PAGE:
Brazil’s northern region is the largest subdivision of the country, known for its proximity to the Amazon rainforest, geographically varied landscape and tropical climate.
It is also one of the poorest regions of the country, home to rural, farming communities who often suffer long periods of slow business due to frequent drought. Indeed, after the northeast, it is the region with the second-highest number of beneficiaries of social welfare programme Bolsa Família across Brazil.
As a result of clashes which have long-since taken place over land rights, northern regions of Brazil also have higher high rates of violence in comparison with the rest of the country. In fact, reports show that last year, the areas of Brazil that experienced the highest rates of violence were the northeastern states of Rio Grande do Norte and Ceará, as well as northwestern Acre, which borders Peru.
With rural farmers tired of clashing with peasants over the rights and access to their land, the emphasis PSL (Social Liberal Party) candidate and former military officer Jair Bolsonaro places on giving civilians access to weapons for self-defense has gained him serious popularity.
During a recent visit to the north of the country as part of his presidential campaign, Bolsonaro shouted to his supporters during a rally, “ The government has no way to provide security for you. If it can’t, the government shouldn’t stop you from defending yourselves!”
Violence levels in Brazil are currently at an all-time high, with approximately 64,000 violent deaths registered last year, equating to a murder rate of seven people per hour.
Heightened rates of violence as well as petty crime is felt all over Brazil, from urban citizens who are tired of having their belongings stolen in often violent and threatening confrontations, to rural citizens who feel a lack of state security presence in the often isolated areas they live in.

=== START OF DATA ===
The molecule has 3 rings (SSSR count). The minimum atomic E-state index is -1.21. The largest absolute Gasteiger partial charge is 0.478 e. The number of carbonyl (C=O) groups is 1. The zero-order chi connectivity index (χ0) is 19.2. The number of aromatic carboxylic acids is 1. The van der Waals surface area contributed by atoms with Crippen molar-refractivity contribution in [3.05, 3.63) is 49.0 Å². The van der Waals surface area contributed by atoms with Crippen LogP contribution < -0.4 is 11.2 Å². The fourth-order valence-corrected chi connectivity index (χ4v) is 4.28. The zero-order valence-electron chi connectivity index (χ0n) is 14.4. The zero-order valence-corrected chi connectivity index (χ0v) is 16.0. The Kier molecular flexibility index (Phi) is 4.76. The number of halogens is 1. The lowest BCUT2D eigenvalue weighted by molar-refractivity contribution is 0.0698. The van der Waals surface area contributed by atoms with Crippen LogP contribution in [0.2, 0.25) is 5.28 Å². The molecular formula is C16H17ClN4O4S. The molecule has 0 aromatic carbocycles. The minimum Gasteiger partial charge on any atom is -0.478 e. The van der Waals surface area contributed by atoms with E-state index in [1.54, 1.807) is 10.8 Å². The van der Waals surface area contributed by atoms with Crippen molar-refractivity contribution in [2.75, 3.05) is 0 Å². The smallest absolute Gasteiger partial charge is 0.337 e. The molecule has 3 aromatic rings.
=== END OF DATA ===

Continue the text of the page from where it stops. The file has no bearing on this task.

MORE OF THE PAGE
After years of difficulty controlling land ownership in the areas surrounding Brazil’s Amazon rainforest, complications have resulted in countless repossessions and land grabs.
This sort of activity has worsened as a result of the illegal industries that the nature of Brazil’s northern territory lends itself to, such as illegal mining and illegal logging, which is linked to deforestation. Conflicts over these sorts of issues have become increasingly violent in recent years in northern Brazil, made worse by impunity, which ensures that crimes continue to happen.
Recently, the appeal of Bolsonaro’s self-defense focused policies has been made explicit following the publication of a video showing one of his supporters making an appeal to the candidate for help, after his brother was shot and killed over an illegal logging dispute.
The clip, which very quickly went viral, featured 52 year-old Altamira Silvério Fernandes dressed in a t-shirt splattered with his brother’s blood, who had died just moments before. Fernandes is a resident of the municipality of Anapu, located in the state of Pará, northern Brazil.
With an already strong support system in place in Southern and Central regions of Brazil, Bolsonaro is looking to expand his network of voters in the the north of the country, according to his Vice President military general Hamilton Mourão, reported Bloomberg.
Whilst the most popular presidential candidate, Lula da Silva, currently serves time in prison, citizens’ exasperation with security in their country is encouraging them to turn to increasingly radical policies, such as those proposed by Bolsonaro.